participate to the upside when stocks move higher. When we performed a sort of “forensic analysis” from the May-June 2010 timeframe, we found some solace in the fact that the vast majority of the portfolio did what we thought it would do, while a handful of events conspired to cause the fund’s apparent market correlation (please see the “2010 Year-End Review” below). Looking forward, we’ll endeavor to do in 2011 what we’ve done since our inception: maintain a strictly disciplined approach to value investing, with 80% of the long portfolio invested in classic deep value securities, and the other 20% in special situation longs that have considerable upside, but perhaps don’t fit the typical valuation criteria. The valuation criteria we are primarily concerned with have not changed: low multiples of free cash flow and/or EBITDA across the business cycle. When we say low multiples, we are looking for companies trading at less than 3-5x these multiples. In elevated markets we find that we have to search harder to find the multiples we are comfortable with, or we have to be more patient in letting the market come to us. However, our process continues to uncover promising situations, and we have even recently managed to find some compelling valuations in what we believe are mispriced securities. Given 1) our current outlook for the market, and 2) the statistics we uncovered in our year-end analysis, we envision that we will continue to focus on owning a smaller number of positions going forward than in 2010, but with a larger percentage of our positions constituting “core” positions (i.e. 3.5-5% of AUM). It is our goal to generate high returns on a risk adjusted basis for our limited partners, and it is our belief that this approach will continue to accomplish this goal over the long-term. Over the near-term, it does seem to us as though we may be due for a correction, as numerous technical and sentiment indicators suggest equities may be short-term overbought. From a technical perspective, the sheer price appreciation over the last four months from the end of August (S&P +19.9%) calls for a short-term breather. In addition, the 1,300 level for the S&P and the 12,000 level for the DOW could be important technical barriers, and the market might struggle to surpass these levels without some effort. In terms of sentiment, virtually all the indicators (professional and retail sentiment, margin debt balances, etc) are at levels not seen since the market top in 2007. Within the fund, we have been consistently trimming back our winners on the long side, while adding to our short exposure in an effort to lower the overall net long exposure as the markets have trudged higher. We are also sitting on a fairly healthy cash position. However, we’re very conscious of the fact that we can’t sit still praying for any particular bearish or bullish move to play out just because our portfolio is positioned to such a thesis. It is our job to continue to search for value no matter where the indices are trading, and to decide how much we wish to expose ourselves to an elevated market. We will continue to selectively add to our long book as we uncover mispriced opportunities, but it’s not our game to be climbing into bed just because everyone else is piling in. If the market continues unabated on its current move to the upside, then we will not participate to the fullest extent. Our hope is that this strategy will provide significant protection on the downside if a correction does occur, as well as leave us in a position to deploy capital when prices become more favorable (read: lower).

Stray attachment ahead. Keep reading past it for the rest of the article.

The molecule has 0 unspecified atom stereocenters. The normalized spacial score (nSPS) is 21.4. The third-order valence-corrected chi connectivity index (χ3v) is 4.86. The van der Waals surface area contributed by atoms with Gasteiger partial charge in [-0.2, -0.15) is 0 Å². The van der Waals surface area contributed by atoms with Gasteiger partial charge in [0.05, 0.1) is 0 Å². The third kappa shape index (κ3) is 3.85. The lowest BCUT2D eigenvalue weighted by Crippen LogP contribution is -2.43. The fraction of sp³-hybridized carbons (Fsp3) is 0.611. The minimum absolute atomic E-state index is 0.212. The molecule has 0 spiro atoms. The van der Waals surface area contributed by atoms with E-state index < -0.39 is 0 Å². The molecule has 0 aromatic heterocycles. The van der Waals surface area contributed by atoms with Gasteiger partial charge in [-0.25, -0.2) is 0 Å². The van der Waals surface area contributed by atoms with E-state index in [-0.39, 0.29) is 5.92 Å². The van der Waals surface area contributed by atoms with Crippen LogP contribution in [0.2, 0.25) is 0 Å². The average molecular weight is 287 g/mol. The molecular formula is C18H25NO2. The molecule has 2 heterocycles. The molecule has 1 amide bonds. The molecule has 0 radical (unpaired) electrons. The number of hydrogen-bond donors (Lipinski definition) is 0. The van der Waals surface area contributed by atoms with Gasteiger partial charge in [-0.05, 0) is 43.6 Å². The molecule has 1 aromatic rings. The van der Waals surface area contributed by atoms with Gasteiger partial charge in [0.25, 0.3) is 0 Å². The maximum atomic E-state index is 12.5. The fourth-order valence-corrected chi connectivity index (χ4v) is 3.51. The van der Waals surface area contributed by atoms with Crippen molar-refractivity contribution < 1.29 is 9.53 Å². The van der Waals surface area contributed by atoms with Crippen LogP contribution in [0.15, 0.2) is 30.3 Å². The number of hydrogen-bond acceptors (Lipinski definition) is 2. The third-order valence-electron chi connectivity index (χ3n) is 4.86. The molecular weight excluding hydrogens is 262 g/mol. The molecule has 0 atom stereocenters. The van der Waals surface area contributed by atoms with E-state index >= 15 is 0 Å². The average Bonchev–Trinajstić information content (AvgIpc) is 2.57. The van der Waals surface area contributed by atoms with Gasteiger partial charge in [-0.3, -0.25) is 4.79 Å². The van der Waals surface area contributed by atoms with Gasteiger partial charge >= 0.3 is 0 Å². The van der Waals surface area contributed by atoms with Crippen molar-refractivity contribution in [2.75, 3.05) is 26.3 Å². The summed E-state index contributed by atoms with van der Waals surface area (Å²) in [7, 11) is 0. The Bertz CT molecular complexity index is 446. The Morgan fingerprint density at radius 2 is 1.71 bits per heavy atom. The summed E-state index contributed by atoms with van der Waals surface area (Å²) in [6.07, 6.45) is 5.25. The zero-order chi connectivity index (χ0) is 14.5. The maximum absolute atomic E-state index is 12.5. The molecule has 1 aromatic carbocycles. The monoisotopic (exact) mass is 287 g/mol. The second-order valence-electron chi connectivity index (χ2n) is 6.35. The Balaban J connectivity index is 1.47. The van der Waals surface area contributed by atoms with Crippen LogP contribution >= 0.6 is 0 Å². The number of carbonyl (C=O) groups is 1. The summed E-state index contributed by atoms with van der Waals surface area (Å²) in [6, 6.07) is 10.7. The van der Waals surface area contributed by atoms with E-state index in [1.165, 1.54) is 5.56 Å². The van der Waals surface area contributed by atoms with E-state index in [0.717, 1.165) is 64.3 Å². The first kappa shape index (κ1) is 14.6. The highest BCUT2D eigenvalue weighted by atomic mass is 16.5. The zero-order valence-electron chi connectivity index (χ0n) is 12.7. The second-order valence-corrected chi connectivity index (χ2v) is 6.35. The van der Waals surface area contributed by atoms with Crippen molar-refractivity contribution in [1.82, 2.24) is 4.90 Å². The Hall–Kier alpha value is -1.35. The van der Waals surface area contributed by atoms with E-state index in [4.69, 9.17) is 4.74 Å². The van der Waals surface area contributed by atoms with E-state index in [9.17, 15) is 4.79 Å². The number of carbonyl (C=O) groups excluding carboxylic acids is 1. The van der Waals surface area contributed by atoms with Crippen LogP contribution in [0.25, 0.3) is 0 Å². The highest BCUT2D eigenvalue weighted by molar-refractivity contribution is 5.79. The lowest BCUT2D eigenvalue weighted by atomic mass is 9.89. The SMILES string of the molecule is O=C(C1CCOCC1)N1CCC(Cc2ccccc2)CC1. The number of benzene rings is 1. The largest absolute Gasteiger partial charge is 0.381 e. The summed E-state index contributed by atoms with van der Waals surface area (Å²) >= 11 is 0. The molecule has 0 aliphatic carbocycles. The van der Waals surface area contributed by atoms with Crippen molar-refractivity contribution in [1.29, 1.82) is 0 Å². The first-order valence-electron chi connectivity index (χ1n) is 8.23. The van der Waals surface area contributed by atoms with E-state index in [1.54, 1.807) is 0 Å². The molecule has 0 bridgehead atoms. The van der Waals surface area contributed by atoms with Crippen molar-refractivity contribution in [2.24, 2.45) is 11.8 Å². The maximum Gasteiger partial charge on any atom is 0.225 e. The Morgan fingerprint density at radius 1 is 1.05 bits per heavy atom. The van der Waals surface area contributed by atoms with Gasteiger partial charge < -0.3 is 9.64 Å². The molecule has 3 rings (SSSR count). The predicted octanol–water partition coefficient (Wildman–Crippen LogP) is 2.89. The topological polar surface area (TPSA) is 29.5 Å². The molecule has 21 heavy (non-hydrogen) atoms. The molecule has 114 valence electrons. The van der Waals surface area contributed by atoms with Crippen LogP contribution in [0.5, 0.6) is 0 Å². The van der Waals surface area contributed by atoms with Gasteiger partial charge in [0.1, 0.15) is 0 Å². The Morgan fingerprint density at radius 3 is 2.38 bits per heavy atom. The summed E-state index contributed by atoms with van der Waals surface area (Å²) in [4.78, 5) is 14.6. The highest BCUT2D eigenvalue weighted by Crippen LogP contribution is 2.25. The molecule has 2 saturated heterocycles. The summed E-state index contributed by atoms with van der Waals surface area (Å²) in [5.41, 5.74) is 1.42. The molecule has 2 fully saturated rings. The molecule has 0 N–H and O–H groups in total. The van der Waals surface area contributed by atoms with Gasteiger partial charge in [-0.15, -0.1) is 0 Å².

3949 Maple Avenue, Suite 480, Dallas, Texas 75219